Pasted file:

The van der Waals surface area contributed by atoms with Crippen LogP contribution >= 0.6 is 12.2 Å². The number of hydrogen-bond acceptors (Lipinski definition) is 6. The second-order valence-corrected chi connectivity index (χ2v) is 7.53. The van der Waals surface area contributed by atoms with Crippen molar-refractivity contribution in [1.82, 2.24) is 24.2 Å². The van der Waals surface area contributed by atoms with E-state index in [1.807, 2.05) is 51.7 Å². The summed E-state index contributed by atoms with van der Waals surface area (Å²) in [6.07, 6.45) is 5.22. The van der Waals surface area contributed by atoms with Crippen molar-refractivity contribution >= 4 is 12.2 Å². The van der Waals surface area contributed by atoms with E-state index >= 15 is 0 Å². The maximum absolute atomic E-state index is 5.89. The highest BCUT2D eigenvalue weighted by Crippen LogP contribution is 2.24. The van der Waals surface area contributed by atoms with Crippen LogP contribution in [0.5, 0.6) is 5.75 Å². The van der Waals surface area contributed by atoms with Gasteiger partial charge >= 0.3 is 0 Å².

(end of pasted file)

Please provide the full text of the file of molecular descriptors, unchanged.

The van der Waals surface area contributed by atoms with Crippen LogP contribution >= 0.6 is 12.2 Å². The number of hydrogen-bond acceptors (Lipinski definition) is 6. The second-order valence-corrected chi connectivity index (χ2v) is 7.53. The van der Waals surface area contributed by atoms with Crippen molar-refractivity contribution in [1.82, 2.24) is 24.2 Å². The van der Waals surface area contributed by atoms with E-state index in [1.807, 2.05) is 51.7 Å². The summed E-state index contributed by atoms with van der Waals surface area (Å²) in [6.07, 6.45) is 5.22. The van der Waals surface area contributed by atoms with Crippen molar-refractivity contribution >= 4 is 12.2 Å². The van der Waals surface area contributed by atoms with E-state index >= 15 is 0 Å². The maximum absolute atomic E-state index is 5.89. The highest BCUT2D eigenvalue weighted by Crippen LogP contribution is 2.24. The van der Waals surface area contributed by atoms with Crippen LogP contribution in [0.5, 0.6) is 5.75 Å². The van der Waals surface area contributed by atoms with Gasteiger partial charge >= 0.3 is 0 Å².